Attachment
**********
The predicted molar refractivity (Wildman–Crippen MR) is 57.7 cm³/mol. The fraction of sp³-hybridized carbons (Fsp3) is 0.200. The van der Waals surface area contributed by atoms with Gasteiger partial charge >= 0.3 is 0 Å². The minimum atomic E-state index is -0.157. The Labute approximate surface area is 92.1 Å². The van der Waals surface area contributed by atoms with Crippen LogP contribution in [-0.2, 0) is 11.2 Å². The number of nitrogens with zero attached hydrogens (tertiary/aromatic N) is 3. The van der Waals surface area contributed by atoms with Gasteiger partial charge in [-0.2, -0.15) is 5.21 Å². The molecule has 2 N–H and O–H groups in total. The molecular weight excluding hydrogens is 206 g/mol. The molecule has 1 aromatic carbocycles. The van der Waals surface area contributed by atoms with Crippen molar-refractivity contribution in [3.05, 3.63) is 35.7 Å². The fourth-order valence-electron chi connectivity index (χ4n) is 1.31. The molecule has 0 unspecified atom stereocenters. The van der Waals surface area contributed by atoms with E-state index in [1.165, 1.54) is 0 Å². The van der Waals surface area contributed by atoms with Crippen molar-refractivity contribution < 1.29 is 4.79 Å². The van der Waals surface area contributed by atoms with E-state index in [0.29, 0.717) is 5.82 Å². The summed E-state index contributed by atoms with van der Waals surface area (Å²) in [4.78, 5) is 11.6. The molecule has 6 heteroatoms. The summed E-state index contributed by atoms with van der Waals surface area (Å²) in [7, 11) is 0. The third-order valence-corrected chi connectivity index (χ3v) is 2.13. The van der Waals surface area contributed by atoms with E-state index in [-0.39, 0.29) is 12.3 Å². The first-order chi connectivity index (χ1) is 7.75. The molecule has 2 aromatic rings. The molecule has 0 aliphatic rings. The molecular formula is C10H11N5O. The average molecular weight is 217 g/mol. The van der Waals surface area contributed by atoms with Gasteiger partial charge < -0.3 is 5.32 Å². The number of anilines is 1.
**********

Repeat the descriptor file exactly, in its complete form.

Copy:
The predicted molar refractivity (Wildman–Crippen MR) is 57.7 cm³/mol. The fraction of sp³-hybridized carbons (Fsp3) is 0.200. The van der Waals surface area contributed by atoms with Gasteiger partial charge >= 0.3 is 0 Å². The minimum atomic E-state index is -0.157. The Labute approximate surface area is 92.1 Å². The van der Waals surface area contributed by atoms with Crippen LogP contribution in [-0.2, 0) is 11.2 Å². The number of nitrogens with zero attached hydrogens (tertiary/aromatic N) is 3. The van der Waals surface area contributed by atoms with Gasteiger partial charge in [-0.2, -0.15) is 5.21 Å². The molecule has 2 N–H and O–H groups in total. The molecular weight excluding hydrogens is 206 g/mol. The molecule has 1 aromatic carbocycles. The van der Waals surface area contributed by atoms with Crippen molar-refractivity contribution in [3.05, 3.63) is 35.7 Å². The fourth-order valence-electron chi connectivity index (χ4n) is 1.31. The molecule has 0 unspecified atom stereocenters. The van der Waals surface area contributed by atoms with E-state index in [1.165, 1.54) is 0 Å². The van der Waals surface area contributed by atoms with Crippen molar-refractivity contribution < 1.29 is 4.79 Å². The van der Waals surface area contributed by atoms with E-state index in [0.29, 0.717) is 5.82 Å². The summed E-state index contributed by atoms with van der Waals surface area (Å²) in [4.78, 5) is 11.6. The molecule has 6 heteroatoms. The summed E-state index contributed by atoms with van der Waals surface area (Å²) in [7, 11) is 0. The third-order valence-corrected chi connectivity index (χ3v) is 2.13. The van der Waals surface area contributed by atoms with E-state index in [-0.39, 0.29) is 12.3 Å². The first-order chi connectivity index (χ1) is 7.75. The molecule has 2 aromatic rings. The molecule has 0 aliphatic rings. The molecular formula is C10H11N5O. The average molecular weight is 217 g/mol. The van der Waals surface area contributed by atoms with Gasteiger partial charge < -0.3 is 5.32 Å². The number of anilines is 1.